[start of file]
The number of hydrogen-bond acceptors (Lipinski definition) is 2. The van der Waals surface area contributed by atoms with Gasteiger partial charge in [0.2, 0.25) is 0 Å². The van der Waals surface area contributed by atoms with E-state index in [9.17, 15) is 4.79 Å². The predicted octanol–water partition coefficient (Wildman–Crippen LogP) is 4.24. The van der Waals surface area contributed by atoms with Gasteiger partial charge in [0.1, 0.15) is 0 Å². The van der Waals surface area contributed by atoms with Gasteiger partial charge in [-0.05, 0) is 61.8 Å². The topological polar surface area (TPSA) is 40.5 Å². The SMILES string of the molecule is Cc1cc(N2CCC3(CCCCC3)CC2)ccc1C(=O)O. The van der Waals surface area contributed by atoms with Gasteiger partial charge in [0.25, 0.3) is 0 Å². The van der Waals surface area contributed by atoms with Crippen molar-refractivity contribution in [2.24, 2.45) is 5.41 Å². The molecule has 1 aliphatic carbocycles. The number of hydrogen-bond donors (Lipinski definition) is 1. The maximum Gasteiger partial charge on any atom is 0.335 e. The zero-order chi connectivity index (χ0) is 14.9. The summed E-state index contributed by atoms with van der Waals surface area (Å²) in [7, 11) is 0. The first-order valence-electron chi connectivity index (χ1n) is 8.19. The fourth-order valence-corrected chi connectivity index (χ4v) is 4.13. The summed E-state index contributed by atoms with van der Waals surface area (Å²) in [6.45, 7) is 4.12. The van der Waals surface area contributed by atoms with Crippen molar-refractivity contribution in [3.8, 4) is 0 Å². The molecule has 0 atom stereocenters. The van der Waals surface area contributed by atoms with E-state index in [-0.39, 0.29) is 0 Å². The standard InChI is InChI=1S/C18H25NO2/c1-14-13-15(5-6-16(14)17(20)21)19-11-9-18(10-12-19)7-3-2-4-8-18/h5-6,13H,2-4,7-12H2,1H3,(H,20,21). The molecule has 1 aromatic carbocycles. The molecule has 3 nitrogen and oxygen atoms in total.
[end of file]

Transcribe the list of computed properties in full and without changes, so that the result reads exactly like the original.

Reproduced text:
The number of hydrogen-bond acceptors (Lipinski definition) is 2. The van der Waals surface area contributed by atoms with Gasteiger partial charge in [0.2, 0.25) is 0 Å². The van der Waals surface area contributed by atoms with E-state index in [9.17, 15) is 4.79 Å². The predicted octanol–water partition coefficient (Wildman–Crippen LogP) is 4.24. The van der Waals surface area contributed by atoms with Gasteiger partial charge in [0.1, 0.15) is 0 Å². The van der Waals surface area contributed by atoms with Gasteiger partial charge in [-0.05, 0) is 61.8 Å². The topological polar surface area (TPSA) is 40.5 Å². The SMILES string of the molecule is Cc1cc(N2CCC3(CCCCC3)CC2)ccc1C(=O)O. The van der Waals surface area contributed by atoms with Gasteiger partial charge in [0.25, 0.3) is 0 Å². The van der Waals surface area contributed by atoms with Crippen molar-refractivity contribution in [2.24, 2.45) is 5.41 Å². The molecule has 1 aliphatic carbocycles. The number of hydrogen-bond donors (Lipinski definition) is 1. The maximum Gasteiger partial charge on any atom is 0.335 e. The zero-order chi connectivity index (χ0) is 14.9. The summed E-state index contributed by atoms with van der Waals surface area (Å²) in [7, 11) is 0. The first-order valence-electron chi connectivity index (χ1n) is 8.19. The fourth-order valence-corrected chi connectivity index (χ4v) is 4.13. The summed E-state index contributed by atoms with van der Waals surface area (Å²) in [6.45, 7) is 4.12. The van der Waals surface area contributed by atoms with Crippen molar-refractivity contribution in [3.8, 4) is 0 Å². The molecule has 0 atom stereocenters. The van der Waals surface area contributed by atoms with E-state index in [-0.39, 0.29) is 0 Å². The standard InChI is InChI=1S/C18H25NO2/c1-14-13-15(5-6-16(14)17(20)21)19-11-9-18(10-12-19)7-3-2-4-8-18/h5-6,13H,2-4,7-12H2,1H3,(H,20,21). The molecule has 1 aromatic carbocycles. The molecule has 3 nitrogen and oxygen atoms in total.